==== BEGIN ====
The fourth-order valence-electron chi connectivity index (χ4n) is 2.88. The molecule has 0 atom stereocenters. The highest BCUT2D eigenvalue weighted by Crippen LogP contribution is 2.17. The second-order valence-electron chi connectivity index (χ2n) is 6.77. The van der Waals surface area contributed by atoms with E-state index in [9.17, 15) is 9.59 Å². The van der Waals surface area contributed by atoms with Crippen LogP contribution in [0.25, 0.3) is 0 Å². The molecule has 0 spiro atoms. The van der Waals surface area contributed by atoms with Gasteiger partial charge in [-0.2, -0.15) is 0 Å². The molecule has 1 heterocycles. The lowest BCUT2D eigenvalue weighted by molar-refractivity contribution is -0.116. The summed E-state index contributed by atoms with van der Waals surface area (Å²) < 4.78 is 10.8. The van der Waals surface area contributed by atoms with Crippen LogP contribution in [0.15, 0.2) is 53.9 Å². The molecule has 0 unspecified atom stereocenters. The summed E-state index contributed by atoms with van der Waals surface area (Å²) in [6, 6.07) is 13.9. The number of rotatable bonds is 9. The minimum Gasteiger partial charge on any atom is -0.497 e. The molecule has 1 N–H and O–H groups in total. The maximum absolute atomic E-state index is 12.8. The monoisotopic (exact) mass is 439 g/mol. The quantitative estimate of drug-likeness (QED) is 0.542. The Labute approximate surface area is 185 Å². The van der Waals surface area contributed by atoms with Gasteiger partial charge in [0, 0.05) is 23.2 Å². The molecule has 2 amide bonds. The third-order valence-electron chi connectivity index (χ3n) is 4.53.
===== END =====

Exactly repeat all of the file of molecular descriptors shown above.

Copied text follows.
The fourth-order valence-electron chi connectivity index (χ4n) is 2.88. The molecule has 0 atom stereocenters. The highest BCUT2D eigenvalue weighted by Crippen LogP contribution is 2.17. The second-order valence-electron chi connectivity index (χ2n) is 6.77. The van der Waals surface area contributed by atoms with E-state index in [9.17, 15) is 9.59 Å². The van der Waals surface area contributed by atoms with Crippen LogP contribution in [0.25, 0.3) is 0 Å². The molecule has 0 spiro atoms. The van der Waals surface area contributed by atoms with Gasteiger partial charge in [-0.2, -0.15) is 0 Å². The molecule has 1 heterocycles. The lowest BCUT2D eigenvalue weighted by molar-refractivity contribution is -0.116. The summed E-state index contributed by atoms with van der Waals surface area (Å²) < 4.78 is 10.8. The van der Waals surface area contributed by atoms with Crippen LogP contribution in [0.15, 0.2) is 53.9 Å². The molecule has 0 unspecified atom stereocenters. The summed E-state index contributed by atoms with van der Waals surface area (Å²) in [6, 6.07) is 13.9. The number of rotatable bonds is 9. The minimum Gasteiger partial charge on any atom is -0.497 e. The molecule has 1 N–H and O–H groups in total. The maximum absolute atomic E-state index is 12.8. The monoisotopic (exact) mass is 439 g/mol. The quantitative estimate of drug-likeness (QED) is 0.542. The Labute approximate surface area is 185 Å². The van der Waals surface area contributed by atoms with Gasteiger partial charge in [0, 0.05) is 23.2 Å². The molecule has 2 amide bonds. The third-order valence-electron chi connectivity index (χ3n) is 4.53.